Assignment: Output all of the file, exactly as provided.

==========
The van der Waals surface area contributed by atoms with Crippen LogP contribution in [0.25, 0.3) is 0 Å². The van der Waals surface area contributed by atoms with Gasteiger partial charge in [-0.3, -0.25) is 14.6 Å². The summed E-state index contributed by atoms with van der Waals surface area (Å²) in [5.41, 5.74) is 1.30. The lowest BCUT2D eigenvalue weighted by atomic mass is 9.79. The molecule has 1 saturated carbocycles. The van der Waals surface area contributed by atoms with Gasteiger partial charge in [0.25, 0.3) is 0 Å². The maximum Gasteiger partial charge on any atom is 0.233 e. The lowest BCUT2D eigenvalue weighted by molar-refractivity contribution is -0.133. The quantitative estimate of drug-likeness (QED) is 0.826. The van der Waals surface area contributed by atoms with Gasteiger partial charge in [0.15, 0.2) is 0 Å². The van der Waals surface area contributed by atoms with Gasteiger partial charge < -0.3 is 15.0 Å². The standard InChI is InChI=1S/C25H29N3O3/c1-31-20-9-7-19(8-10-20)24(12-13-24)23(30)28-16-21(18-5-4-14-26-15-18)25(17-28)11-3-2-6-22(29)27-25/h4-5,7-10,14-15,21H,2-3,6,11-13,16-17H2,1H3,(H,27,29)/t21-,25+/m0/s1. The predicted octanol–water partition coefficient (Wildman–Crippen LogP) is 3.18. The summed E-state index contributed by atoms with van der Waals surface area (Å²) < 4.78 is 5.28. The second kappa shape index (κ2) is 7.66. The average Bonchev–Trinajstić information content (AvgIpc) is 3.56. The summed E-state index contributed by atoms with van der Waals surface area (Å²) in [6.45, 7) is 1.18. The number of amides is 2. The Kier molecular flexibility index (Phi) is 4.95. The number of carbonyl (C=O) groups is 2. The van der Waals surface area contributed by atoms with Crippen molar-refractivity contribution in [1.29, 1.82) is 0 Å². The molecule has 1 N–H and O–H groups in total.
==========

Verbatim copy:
The van der Waals surface area contributed by atoms with Crippen LogP contribution in [0.25, 0.3) is 0 Å². The van der Waals surface area contributed by atoms with Gasteiger partial charge in [-0.3, -0.25) is 14.6 Å². The summed E-state index contributed by atoms with van der Waals surface area (Å²) in [5.41, 5.74) is 1.30. The lowest BCUT2D eigenvalue weighted by atomic mass is 9.79. The molecule has 1 saturated carbocycles. The van der Waals surface area contributed by atoms with Gasteiger partial charge in [0.25, 0.3) is 0 Å². The maximum Gasteiger partial charge on any atom is 0.233 e. The lowest BCUT2D eigenvalue weighted by molar-refractivity contribution is -0.133. The quantitative estimate of drug-likeness (QED) is 0.826. The van der Waals surface area contributed by atoms with Gasteiger partial charge in [0.15, 0.2) is 0 Å². The van der Waals surface area contributed by atoms with Gasteiger partial charge < -0.3 is 15.0 Å². The standard InChI is InChI=1S/C25H29N3O3/c1-31-20-9-7-19(8-10-20)24(12-13-24)23(30)28-16-21(18-5-4-14-26-15-18)25(17-28)11-3-2-6-22(29)27-25/h4-5,7-10,14-15,21H,2-3,6,11-13,16-17H2,1H3,(H,27,29)/t21-,25+/m0/s1. The predicted octanol–water partition coefficient (Wildman–Crippen LogP) is 3.18. The summed E-state index contributed by atoms with van der Waals surface area (Å²) < 4.78 is 5.28. The second kappa shape index (κ2) is 7.66. The average Bonchev–Trinajstić information content (AvgIpc) is 3.56. The summed E-state index contributed by atoms with van der Waals surface area (Å²) in [6.45, 7) is 1.18. The number of amides is 2. The Kier molecular flexibility index (Phi) is 4.95. The number of carbonyl (C=O) groups is 2. The van der Waals surface area contributed by atoms with Crippen molar-refractivity contribution in [1.29, 1.82) is 0 Å². The molecule has 1 N–H and O–H groups in total.